- Service Worker: This script creates an offline cache and then receives resources from the cache when they are needed, which is how PWAs are able to work without an internet connection.
- Application Shell: The service worker also allows you to create an application shell — this is the code for the basic interface that needs to be loaded each time the user opens the PWA. By storing this offline in a cache, only dynamic content will need to be loaded in real-time, resulting in improved performance for the end user.
- Web App Manifest: This file essentially tells the user’s browser how to act when the user clicks on the PWA homescreen icon. It includes a link to the PWA’s URL, as well as the PWA’s icon image.
- Frontend Storefront: Finally, you’ll need to create the user interface (UI) for your PWA. Doing this from scratch would require you to use a UI framework such as React or Vue.
This leads to the first question you need to ask your developers about building a PWA: Do they have experience with all of the technologies listed above?
If not, you’ll likely need to hire outside help in order to complete this project, and this would increase the cost of building your PWA substantially. Which brings us to the next question...
2. How much will building a PWA cost?
The financial benefits of developing a PWA are great. But you should consider the other side of your balance sheet and estimate how much building a PWA will cost you before you actually start working on it. Comparing the benefits of this project to its expenses is the only way to ensure that it’s truly worth your time.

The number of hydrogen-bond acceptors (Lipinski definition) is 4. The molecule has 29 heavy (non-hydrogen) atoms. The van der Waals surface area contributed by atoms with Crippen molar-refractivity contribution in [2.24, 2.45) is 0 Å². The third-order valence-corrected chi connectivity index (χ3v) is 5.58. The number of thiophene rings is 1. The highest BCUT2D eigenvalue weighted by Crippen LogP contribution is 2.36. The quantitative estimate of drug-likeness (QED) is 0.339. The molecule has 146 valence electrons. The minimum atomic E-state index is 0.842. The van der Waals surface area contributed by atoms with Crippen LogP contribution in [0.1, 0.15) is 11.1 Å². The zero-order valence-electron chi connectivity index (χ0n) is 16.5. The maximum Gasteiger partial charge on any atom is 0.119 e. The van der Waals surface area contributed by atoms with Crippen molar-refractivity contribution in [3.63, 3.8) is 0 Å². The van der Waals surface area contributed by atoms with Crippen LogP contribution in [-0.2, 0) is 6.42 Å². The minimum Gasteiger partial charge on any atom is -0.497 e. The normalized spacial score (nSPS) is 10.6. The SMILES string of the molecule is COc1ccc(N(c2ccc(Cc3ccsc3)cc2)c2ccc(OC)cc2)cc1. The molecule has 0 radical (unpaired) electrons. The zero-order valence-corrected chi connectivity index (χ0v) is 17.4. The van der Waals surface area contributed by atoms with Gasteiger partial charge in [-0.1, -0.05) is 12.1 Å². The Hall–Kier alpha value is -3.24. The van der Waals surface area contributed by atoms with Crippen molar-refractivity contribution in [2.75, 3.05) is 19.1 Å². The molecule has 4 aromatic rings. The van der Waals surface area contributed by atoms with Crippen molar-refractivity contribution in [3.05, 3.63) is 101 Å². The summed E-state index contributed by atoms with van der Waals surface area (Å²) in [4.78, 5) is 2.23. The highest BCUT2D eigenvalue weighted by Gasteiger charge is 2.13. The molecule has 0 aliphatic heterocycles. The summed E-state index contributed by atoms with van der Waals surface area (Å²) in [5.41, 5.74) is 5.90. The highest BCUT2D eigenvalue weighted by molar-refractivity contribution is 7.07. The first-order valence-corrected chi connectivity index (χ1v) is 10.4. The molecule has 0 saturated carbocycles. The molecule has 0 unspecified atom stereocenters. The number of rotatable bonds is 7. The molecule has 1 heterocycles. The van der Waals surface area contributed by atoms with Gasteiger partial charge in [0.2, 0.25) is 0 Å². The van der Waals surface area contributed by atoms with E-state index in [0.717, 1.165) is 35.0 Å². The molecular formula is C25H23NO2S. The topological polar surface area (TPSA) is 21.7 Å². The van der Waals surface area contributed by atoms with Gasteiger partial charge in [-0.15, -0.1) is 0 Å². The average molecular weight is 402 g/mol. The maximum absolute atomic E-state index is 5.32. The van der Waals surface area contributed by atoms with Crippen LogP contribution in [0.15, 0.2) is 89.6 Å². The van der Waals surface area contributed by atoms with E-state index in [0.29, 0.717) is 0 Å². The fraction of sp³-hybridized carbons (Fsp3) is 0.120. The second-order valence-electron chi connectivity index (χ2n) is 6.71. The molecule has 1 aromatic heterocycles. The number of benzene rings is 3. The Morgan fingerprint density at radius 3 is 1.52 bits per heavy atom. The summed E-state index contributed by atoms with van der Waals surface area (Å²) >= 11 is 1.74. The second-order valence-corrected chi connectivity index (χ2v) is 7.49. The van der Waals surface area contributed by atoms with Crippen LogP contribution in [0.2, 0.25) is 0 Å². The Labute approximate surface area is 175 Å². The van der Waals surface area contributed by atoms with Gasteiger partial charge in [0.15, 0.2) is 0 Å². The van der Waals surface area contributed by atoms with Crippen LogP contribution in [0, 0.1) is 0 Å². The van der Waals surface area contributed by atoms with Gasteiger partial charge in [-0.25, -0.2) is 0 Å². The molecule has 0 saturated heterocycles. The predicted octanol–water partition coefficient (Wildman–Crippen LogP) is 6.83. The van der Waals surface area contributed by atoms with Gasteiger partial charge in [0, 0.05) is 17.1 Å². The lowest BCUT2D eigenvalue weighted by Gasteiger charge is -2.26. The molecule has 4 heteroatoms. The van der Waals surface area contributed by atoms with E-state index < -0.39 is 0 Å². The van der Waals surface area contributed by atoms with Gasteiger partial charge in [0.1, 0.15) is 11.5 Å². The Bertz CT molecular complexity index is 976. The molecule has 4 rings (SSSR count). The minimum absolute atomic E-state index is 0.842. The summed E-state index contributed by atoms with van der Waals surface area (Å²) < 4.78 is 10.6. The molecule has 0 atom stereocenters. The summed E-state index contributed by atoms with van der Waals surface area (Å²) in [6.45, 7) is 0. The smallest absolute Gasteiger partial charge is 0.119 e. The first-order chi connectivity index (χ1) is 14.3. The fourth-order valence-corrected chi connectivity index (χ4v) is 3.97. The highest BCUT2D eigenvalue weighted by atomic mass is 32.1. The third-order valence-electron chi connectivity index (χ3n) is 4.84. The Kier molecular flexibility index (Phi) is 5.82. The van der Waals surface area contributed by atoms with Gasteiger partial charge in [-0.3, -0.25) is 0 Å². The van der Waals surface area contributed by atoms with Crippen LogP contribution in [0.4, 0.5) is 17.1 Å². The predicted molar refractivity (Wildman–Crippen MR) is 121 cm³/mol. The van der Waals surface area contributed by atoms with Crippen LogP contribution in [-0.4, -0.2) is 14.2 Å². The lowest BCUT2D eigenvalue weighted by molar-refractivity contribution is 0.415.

Some of the costs associated with building a PWA are moderate — for example, using a backend CMS such as Shopify or BigCommerce could cost as little as $29 per month depending on your order volume, and even fairly large stores can use these services for around $299 per month.
But not every PWA expense is that affordable. The costs really start to add up when you reach the stage of building your frontend UI. Hiring a React developer would mean adding a yearly salary of around $91,000 to your payroll, and even a part-time, freelance hire would cost you about $35 per hour for many hours of work.
Image source: Betica
As a whole, estimates for completing a PWA project range from $6,000 to $20,000 (and that doesn’t include the cost of ongoing updates and maintenance). That’s a wide range of course, which makes sense given that each business will have different goals they want to acheive and features they want to include with their PWA.
For your business specifically, there’s no better subject matter experts than your own developers. Consult with them to get the most accurate estimate for your project.
3. What do they need from you?
Finally, your PWA project is more likely to be a success if you encourage your developers to ask any questions of their own that they may have.
For example, after you initially explain the project to them, they may request that you describe the features you want in more detail. Doing so will help you avoid potential cost-ballooning, deadline-delaying instances of rework down the road.
There may also be some particular software tools that your developers would like you to purchase for them in order to complete the project — it’s always better to get these things sorted out sooner rather than later.
By maintaining effective communication channels before your project, during your project and after your project is completed, you’ll be able to create the best product and user experience possible.